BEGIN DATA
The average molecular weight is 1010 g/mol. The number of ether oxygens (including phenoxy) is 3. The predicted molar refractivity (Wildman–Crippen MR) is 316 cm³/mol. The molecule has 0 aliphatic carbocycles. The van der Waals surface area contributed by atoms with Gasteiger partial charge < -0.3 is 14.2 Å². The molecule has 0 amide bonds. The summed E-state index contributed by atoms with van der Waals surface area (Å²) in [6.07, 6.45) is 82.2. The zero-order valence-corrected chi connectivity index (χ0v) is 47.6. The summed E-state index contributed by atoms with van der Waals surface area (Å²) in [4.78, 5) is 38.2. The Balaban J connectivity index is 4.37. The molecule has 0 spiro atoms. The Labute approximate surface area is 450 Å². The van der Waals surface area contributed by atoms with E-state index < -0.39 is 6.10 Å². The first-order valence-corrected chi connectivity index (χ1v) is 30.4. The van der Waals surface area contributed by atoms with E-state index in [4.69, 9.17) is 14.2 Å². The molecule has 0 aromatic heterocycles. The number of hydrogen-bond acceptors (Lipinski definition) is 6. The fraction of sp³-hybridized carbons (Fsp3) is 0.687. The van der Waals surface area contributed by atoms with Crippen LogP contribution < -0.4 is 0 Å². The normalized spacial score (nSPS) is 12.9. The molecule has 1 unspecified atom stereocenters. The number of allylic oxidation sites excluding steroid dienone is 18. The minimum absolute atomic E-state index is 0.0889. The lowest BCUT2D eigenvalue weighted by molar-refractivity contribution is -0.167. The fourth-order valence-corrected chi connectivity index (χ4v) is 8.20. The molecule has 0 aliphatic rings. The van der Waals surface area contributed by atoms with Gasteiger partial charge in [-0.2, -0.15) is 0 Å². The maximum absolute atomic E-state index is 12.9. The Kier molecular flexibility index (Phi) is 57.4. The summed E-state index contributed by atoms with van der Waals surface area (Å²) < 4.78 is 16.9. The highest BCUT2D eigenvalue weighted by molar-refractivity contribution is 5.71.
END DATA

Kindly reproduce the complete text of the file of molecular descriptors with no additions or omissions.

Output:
The average molecular weight is 1010 g/mol. The number of ether oxygens (including phenoxy) is 3. The predicted molar refractivity (Wildman–Crippen MR) is 316 cm³/mol. The molecule has 0 aliphatic carbocycles. The van der Waals surface area contributed by atoms with Gasteiger partial charge < -0.3 is 14.2 Å². The molecule has 0 amide bonds. The summed E-state index contributed by atoms with van der Waals surface area (Å²) in [6.07, 6.45) is 82.2. The zero-order valence-corrected chi connectivity index (χ0v) is 47.6. The summed E-state index contributed by atoms with van der Waals surface area (Å²) in [4.78, 5) is 38.2. The Balaban J connectivity index is 4.37. The molecule has 0 spiro atoms. The Labute approximate surface area is 450 Å². The van der Waals surface area contributed by atoms with E-state index < -0.39 is 6.10 Å². The first-order valence-corrected chi connectivity index (χ1v) is 30.4. The van der Waals surface area contributed by atoms with E-state index in [4.69, 9.17) is 14.2 Å². The molecule has 0 aromatic heterocycles. The number of hydrogen-bond acceptors (Lipinski definition) is 6. The fraction of sp³-hybridized carbons (Fsp3) is 0.687. The van der Waals surface area contributed by atoms with Crippen LogP contribution < -0.4 is 0 Å². The normalized spacial score (nSPS) is 12.9. The molecule has 1 unspecified atom stereocenters. The number of allylic oxidation sites excluding steroid dienone is 18. The minimum absolute atomic E-state index is 0.0889. The lowest BCUT2D eigenvalue weighted by molar-refractivity contribution is -0.167. The fourth-order valence-corrected chi connectivity index (χ4v) is 8.20. The molecule has 0 aliphatic rings. The van der Waals surface area contributed by atoms with Gasteiger partial charge in [-0.2, -0.15) is 0 Å². The maximum absolute atomic E-state index is 12.9. The Kier molecular flexibility index (Phi) is 57.4. The summed E-state index contributed by atoms with van der Waals surface area (Å²) < 4.78 is 16.9. The highest BCUT2D eigenvalue weighted by molar-refractivity contribution is 5.71.